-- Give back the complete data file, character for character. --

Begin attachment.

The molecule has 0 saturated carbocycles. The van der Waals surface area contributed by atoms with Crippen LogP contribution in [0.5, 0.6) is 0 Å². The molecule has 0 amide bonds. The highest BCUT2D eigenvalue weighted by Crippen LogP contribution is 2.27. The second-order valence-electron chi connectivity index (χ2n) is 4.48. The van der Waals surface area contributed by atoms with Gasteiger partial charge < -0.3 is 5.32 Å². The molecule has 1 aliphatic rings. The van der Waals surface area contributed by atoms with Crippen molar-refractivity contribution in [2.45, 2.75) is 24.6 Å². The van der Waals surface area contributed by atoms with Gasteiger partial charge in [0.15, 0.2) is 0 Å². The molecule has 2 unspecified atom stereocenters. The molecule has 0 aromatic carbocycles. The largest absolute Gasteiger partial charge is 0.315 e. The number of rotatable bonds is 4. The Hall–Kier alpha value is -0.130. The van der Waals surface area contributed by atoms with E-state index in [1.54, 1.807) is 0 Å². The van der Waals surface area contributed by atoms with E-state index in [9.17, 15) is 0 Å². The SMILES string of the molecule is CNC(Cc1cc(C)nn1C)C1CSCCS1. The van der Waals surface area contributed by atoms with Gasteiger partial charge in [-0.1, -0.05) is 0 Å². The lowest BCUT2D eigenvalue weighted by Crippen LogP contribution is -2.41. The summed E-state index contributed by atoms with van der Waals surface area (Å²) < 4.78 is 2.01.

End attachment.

The molecule has 0 saturated carbocycles. The van der Waals surface area contributed by atoms with Crippen LogP contribution in [0.5, 0.6) is 0 Å². The molecule has 0 amide bonds. The highest BCUT2D eigenvalue weighted by Crippen LogP contribution is 2.27. The second-order valence-electron chi connectivity index (χ2n) is 4.48. The van der Waals surface area contributed by atoms with Gasteiger partial charge < -0.3 is 5.32 Å². The molecule has 1 aliphatic rings. The van der Waals surface area contributed by atoms with Crippen molar-refractivity contribution in [2.45, 2.75) is 24.6 Å². The van der Waals surface area contributed by atoms with Gasteiger partial charge in [0.15, 0.2) is 0 Å². The molecule has 2 unspecified atom stereocenters. The molecule has 0 aromatic carbocycles. The largest absolute Gasteiger partial charge is 0.315 e. The number of rotatable bonds is 4. The Hall–Kier alpha value is -0.130. The van der Waals surface area contributed by atoms with E-state index in [1.54, 1.807) is 0 Å². The van der Waals surface area contributed by atoms with E-state index in [9.17, 15) is 0 Å². The SMILES string of the molecule is CNC(Cc1cc(C)nn1C)C1CSCCS1. The van der Waals surface area contributed by atoms with Gasteiger partial charge in [-0.1, -0.05) is 0 Å². The lowest BCUT2D eigenvalue weighted by Crippen LogP contribution is -2.41. The summed E-state index contributed by atoms with van der Waals surface area (Å²) < 4.78 is 2.01.